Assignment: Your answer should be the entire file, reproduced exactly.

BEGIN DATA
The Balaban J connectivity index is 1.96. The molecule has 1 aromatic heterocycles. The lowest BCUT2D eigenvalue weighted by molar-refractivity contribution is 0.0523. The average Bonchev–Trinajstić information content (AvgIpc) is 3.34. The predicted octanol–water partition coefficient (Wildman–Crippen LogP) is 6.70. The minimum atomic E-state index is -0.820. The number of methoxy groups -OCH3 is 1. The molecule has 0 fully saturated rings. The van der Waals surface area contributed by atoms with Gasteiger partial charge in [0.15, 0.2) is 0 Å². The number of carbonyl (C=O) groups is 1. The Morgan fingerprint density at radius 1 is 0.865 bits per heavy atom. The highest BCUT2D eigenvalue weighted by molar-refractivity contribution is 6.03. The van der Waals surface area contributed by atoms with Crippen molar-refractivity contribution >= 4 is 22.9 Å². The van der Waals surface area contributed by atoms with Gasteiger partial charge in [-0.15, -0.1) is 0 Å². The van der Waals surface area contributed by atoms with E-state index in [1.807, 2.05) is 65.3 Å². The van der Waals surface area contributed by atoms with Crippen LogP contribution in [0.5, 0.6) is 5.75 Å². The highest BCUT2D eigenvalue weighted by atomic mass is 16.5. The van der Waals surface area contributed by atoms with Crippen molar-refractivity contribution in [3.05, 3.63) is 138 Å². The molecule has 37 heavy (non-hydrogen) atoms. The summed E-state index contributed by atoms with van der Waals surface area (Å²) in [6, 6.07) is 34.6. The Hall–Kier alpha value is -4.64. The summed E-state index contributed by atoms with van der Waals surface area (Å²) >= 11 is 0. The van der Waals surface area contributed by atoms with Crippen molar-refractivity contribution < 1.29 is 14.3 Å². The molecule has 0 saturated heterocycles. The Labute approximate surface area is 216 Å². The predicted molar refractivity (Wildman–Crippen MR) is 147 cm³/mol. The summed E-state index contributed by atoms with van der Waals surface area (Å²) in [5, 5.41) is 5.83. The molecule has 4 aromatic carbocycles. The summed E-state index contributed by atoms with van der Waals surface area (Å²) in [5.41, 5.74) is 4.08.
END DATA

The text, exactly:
The Balaban J connectivity index is 1.96. The molecule has 1 aromatic heterocycles. The lowest BCUT2D eigenvalue weighted by molar-refractivity contribution is 0.0523. The average Bonchev–Trinajstić information content (AvgIpc) is 3.34. The predicted octanol–water partition coefficient (Wildman–Crippen LogP) is 6.70. The minimum atomic E-state index is -0.820. The number of methoxy groups -OCH3 is 1. The molecule has 0 fully saturated rings. The van der Waals surface area contributed by atoms with Gasteiger partial charge in [0.15, 0.2) is 0 Å². The number of carbonyl (C=O) groups is 1. The Morgan fingerprint density at radius 1 is 0.865 bits per heavy atom. The highest BCUT2D eigenvalue weighted by molar-refractivity contribution is 6.03. The van der Waals surface area contributed by atoms with Crippen molar-refractivity contribution >= 4 is 22.9 Å². The van der Waals surface area contributed by atoms with Gasteiger partial charge in [-0.15, -0.1) is 0 Å². The van der Waals surface area contributed by atoms with E-state index in [1.807, 2.05) is 65.3 Å². The van der Waals surface area contributed by atoms with Crippen LogP contribution in [0.5, 0.6) is 5.75 Å². The highest BCUT2D eigenvalue weighted by atomic mass is 16.5. The van der Waals surface area contributed by atoms with Crippen molar-refractivity contribution in [3.05, 3.63) is 138 Å². The molecule has 37 heavy (non-hydrogen) atoms. The summed E-state index contributed by atoms with van der Waals surface area (Å²) in [6, 6.07) is 34.6. The Hall–Kier alpha value is -4.64. The summed E-state index contributed by atoms with van der Waals surface area (Å²) >= 11 is 0. The van der Waals surface area contributed by atoms with Crippen molar-refractivity contribution < 1.29 is 14.3 Å². The molecule has 0 saturated heterocycles. The Labute approximate surface area is 216 Å². The predicted molar refractivity (Wildman–Crippen MR) is 147 cm³/mol. The summed E-state index contributed by atoms with van der Waals surface area (Å²) in [5, 5.41) is 5.83. The molecule has 4 aromatic carbocycles. The summed E-state index contributed by atoms with van der Waals surface area (Å²) in [5.41, 5.74) is 4.08.